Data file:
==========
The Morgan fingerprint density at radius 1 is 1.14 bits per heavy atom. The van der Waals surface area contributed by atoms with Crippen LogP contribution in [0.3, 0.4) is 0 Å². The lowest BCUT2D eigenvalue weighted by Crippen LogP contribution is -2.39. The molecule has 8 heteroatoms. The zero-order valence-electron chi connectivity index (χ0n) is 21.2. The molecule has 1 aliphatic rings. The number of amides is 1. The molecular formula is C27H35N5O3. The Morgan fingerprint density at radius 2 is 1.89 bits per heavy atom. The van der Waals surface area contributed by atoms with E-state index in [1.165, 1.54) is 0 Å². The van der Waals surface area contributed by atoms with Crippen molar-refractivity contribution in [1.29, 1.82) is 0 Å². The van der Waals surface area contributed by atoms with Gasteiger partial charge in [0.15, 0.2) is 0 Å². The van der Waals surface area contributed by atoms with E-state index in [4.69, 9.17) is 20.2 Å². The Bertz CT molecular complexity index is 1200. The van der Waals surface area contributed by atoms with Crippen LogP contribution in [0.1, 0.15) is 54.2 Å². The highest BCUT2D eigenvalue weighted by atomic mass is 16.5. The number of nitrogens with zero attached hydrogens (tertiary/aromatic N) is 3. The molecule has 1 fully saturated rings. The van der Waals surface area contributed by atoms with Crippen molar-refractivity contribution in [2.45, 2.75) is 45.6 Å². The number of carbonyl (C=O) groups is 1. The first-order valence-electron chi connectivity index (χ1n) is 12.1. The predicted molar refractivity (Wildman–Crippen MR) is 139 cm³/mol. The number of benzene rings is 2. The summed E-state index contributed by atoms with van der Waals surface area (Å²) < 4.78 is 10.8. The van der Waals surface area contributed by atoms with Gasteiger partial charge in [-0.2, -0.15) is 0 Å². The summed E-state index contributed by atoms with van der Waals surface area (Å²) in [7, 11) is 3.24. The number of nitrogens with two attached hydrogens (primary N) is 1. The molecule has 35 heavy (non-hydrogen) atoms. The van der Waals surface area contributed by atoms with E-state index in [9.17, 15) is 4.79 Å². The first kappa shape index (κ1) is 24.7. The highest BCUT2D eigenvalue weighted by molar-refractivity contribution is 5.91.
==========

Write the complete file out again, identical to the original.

The Morgan fingerprint density at radius 1 is 1.14 bits per heavy atom. The van der Waals surface area contributed by atoms with Crippen LogP contribution in [0.3, 0.4) is 0 Å². The lowest BCUT2D eigenvalue weighted by Crippen LogP contribution is -2.39. The molecule has 8 heteroatoms. The zero-order valence-electron chi connectivity index (χ0n) is 21.2. The molecule has 1 aliphatic rings. The number of amides is 1. The molecular formula is C27H35N5O3. The Morgan fingerprint density at radius 2 is 1.89 bits per heavy atom. The van der Waals surface area contributed by atoms with E-state index in [1.165, 1.54) is 0 Å². The van der Waals surface area contributed by atoms with Crippen molar-refractivity contribution in [1.29, 1.82) is 0 Å². The van der Waals surface area contributed by atoms with Gasteiger partial charge in [0.15, 0.2) is 0 Å². The van der Waals surface area contributed by atoms with E-state index in [4.69, 9.17) is 20.2 Å². The Bertz CT molecular complexity index is 1200. The van der Waals surface area contributed by atoms with Crippen LogP contribution in [0.1, 0.15) is 54.2 Å². The highest BCUT2D eigenvalue weighted by atomic mass is 16.5. The number of nitrogens with zero attached hydrogens (tertiary/aromatic N) is 3. The molecule has 1 fully saturated rings. The van der Waals surface area contributed by atoms with Crippen molar-refractivity contribution in [2.45, 2.75) is 45.6 Å². The number of carbonyl (C=O) groups is 1. The first-order valence-electron chi connectivity index (χ1n) is 12.1. The predicted molar refractivity (Wildman–Crippen MR) is 139 cm³/mol. The number of benzene rings is 2. The summed E-state index contributed by atoms with van der Waals surface area (Å²) < 4.78 is 10.8. The van der Waals surface area contributed by atoms with Gasteiger partial charge in [-0.2, -0.15) is 0 Å². The summed E-state index contributed by atoms with van der Waals surface area (Å²) in [7, 11) is 3.24. The number of nitrogens with two attached hydrogens (primary N) is 1. The molecule has 35 heavy (non-hydrogen) atoms. The van der Waals surface area contributed by atoms with E-state index in [9.17, 15) is 4.79 Å². The first kappa shape index (κ1) is 24.7. The highest BCUT2D eigenvalue weighted by molar-refractivity contribution is 5.91.